Betting on China’s green transformation; plus Norway’s all-electric future is now

Source: bingfengwu / iStock via Getty Images

(A native of England, veteran journalist Matthew Diebel has worked at NBC News, Time, USA Today and News Corp., among other organizations.)

Doing laundry, a green transformation is revealed

The Chinese tend to get things done fast. I know this in part because I volunteer at an ASPCA animal shelter in New York City where my work partner is a charming and energetic Chinese woman. Most of our tasks involve washing, drying and folding the towels and sheets used in the dog and cat enclosures, and while I am folding one towel, she has done two.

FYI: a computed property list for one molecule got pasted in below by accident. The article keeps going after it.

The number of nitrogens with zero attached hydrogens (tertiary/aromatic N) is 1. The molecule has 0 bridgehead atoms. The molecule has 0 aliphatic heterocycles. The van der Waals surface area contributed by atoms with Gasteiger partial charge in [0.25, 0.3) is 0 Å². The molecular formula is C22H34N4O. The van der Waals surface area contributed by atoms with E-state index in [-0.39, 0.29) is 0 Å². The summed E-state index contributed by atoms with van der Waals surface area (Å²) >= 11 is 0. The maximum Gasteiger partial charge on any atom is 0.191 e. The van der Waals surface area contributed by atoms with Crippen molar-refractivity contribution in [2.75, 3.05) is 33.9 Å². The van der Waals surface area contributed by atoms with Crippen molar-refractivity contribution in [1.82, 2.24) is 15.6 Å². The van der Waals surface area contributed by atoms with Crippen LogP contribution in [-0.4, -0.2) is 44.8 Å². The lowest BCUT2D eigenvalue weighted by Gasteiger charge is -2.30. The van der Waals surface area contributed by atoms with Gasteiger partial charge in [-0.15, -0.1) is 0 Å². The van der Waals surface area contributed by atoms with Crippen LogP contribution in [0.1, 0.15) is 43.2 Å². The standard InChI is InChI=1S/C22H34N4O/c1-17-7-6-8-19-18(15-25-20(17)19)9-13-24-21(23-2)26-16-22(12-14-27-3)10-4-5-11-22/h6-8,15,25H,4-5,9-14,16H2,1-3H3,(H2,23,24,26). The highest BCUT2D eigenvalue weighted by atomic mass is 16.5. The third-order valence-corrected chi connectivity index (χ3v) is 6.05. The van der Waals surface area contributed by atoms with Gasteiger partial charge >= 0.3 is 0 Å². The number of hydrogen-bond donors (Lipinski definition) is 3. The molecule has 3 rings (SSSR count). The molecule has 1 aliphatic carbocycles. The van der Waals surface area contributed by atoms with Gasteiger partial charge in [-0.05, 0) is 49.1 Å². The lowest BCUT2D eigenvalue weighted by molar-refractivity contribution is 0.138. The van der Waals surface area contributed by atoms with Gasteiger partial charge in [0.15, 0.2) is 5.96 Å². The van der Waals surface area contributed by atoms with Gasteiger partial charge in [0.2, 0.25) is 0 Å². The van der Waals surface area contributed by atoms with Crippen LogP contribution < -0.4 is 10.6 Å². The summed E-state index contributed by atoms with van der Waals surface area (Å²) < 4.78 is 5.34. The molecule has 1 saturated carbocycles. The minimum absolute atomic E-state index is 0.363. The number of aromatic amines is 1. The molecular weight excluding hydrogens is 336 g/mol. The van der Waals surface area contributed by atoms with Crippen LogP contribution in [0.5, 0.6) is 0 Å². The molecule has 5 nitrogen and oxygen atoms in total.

We talk a lot, and last week the conversation turned to Hong Kong, which I have visited a couple of times and like very much. She is also fond of the bustling former British colony, having traveled there many times from her hometown, Shenzhen, which lies immediately to the north.

I then quizzed her about Shenzhen. “Is it heavily polluted like a lot of Chinese cities?” I asked. “Well, it used to be,” she said. “When I was a child, there were terrible smogs and the waterways were badly polluted. But, when I was a teenager things started to change.”

That’s because, in 2010, the central government designated Shenzhen, which has about 13 million inhabitants, to be among 11 provinces and cities to develop and pilot low-carbon solutions for industry, transport, renewable energy, construction, consumption and ecology…

Subscribe to Callaway Climate Insights to keep reading this post and get 7 days of free access to the full post archives.